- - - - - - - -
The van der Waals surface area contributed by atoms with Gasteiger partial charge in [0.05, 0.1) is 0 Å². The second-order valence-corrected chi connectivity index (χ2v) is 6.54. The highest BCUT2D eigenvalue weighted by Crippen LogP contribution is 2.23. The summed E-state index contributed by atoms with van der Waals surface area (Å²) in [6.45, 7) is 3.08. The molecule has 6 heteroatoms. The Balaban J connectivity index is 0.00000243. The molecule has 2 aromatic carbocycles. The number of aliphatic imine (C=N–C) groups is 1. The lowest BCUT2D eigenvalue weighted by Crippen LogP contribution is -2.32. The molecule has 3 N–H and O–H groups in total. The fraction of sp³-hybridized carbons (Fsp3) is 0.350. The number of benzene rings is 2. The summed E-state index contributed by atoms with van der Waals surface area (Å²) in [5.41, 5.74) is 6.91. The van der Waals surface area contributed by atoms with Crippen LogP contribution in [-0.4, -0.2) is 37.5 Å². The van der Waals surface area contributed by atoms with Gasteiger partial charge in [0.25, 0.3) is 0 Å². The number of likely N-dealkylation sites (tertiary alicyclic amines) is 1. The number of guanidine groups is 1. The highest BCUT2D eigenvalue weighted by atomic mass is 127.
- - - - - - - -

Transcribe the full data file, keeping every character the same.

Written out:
The van der Waals surface area contributed by atoms with Gasteiger partial charge in [0.05, 0.1) is 0 Å². The second-order valence-corrected chi connectivity index (χ2v) is 6.54. The highest BCUT2D eigenvalue weighted by Crippen LogP contribution is 2.23. The summed E-state index contributed by atoms with van der Waals surface area (Å²) in [6.45, 7) is 3.08. The molecule has 6 heteroatoms. The Balaban J connectivity index is 0.00000243. The molecule has 2 aromatic carbocycles. The number of aliphatic imine (C=N–C) groups is 1. The lowest BCUT2D eigenvalue weighted by Crippen LogP contribution is -2.32. The molecule has 3 N–H and O–H groups in total. The fraction of sp³-hybridized carbons (Fsp3) is 0.350. The number of benzene rings is 2. The summed E-state index contributed by atoms with van der Waals surface area (Å²) in [5.41, 5.74) is 6.91. The van der Waals surface area contributed by atoms with Crippen LogP contribution in [-0.4, -0.2) is 37.5 Å². The van der Waals surface area contributed by atoms with Gasteiger partial charge in [0.25, 0.3) is 0 Å². The number of likely N-dealkylation sites (tertiary alicyclic amines) is 1. The number of guanidine groups is 1. The highest BCUT2D eigenvalue weighted by atomic mass is 127.